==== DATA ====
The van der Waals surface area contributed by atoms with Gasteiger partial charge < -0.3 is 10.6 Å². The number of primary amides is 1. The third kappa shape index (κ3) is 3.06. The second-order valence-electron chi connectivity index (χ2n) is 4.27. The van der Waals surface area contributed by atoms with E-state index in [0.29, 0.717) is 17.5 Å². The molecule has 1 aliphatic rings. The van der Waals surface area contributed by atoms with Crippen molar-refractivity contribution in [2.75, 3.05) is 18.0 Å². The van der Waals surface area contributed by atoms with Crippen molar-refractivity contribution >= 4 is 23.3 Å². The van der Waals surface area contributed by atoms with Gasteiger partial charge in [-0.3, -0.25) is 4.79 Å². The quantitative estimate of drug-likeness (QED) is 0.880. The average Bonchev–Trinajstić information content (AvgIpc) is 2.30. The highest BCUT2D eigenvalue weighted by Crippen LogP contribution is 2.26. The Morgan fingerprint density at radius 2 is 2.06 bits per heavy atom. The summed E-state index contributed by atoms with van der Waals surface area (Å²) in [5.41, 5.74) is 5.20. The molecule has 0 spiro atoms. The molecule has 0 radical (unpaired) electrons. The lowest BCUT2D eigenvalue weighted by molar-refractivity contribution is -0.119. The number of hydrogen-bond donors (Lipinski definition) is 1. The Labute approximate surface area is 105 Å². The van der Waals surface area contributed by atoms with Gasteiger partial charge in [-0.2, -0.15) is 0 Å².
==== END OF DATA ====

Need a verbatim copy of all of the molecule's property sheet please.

The van der Waals surface area contributed by atoms with Gasteiger partial charge < -0.3 is 10.6 Å². The number of primary amides is 1. The third kappa shape index (κ3) is 3.06. The second-order valence-electron chi connectivity index (χ2n) is 4.27. The van der Waals surface area contributed by atoms with E-state index in [0.29, 0.717) is 17.5 Å². The molecule has 1 aliphatic rings. The van der Waals surface area contributed by atoms with Crippen molar-refractivity contribution in [2.75, 3.05) is 18.0 Å². The van der Waals surface area contributed by atoms with Crippen molar-refractivity contribution >= 4 is 23.3 Å². The van der Waals surface area contributed by atoms with Gasteiger partial charge in [-0.3, -0.25) is 4.79 Å². The quantitative estimate of drug-likeness (QED) is 0.880. The average Bonchev–Trinajstić information content (AvgIpc) is 2.30. The highest BCUT2D eigenvalue weighted by Crippen LogP contribution is 2.26. The Morgan fingerprint density at radius 2 is 2.06 bits per heavy atom. The summed E-state index contributed by atoms with van der Waals surface area (Å²) in [5.41, 5.74) is 5.20. The molecule has 0 spiro atoms. The molecule has 0 radical (unpaired) electrons. The lowest BCUT2D eigenvalue weighted by molar-refractivity contribution is -0.119. The number of hydrogen-bond donors (Lipinski definition) is 1. The Labute approximate surface area is 105 Å². The van der Waals surface area contributed by atoms with Gasteiger partial charge in [-0.2, -0.15) is 0 Å².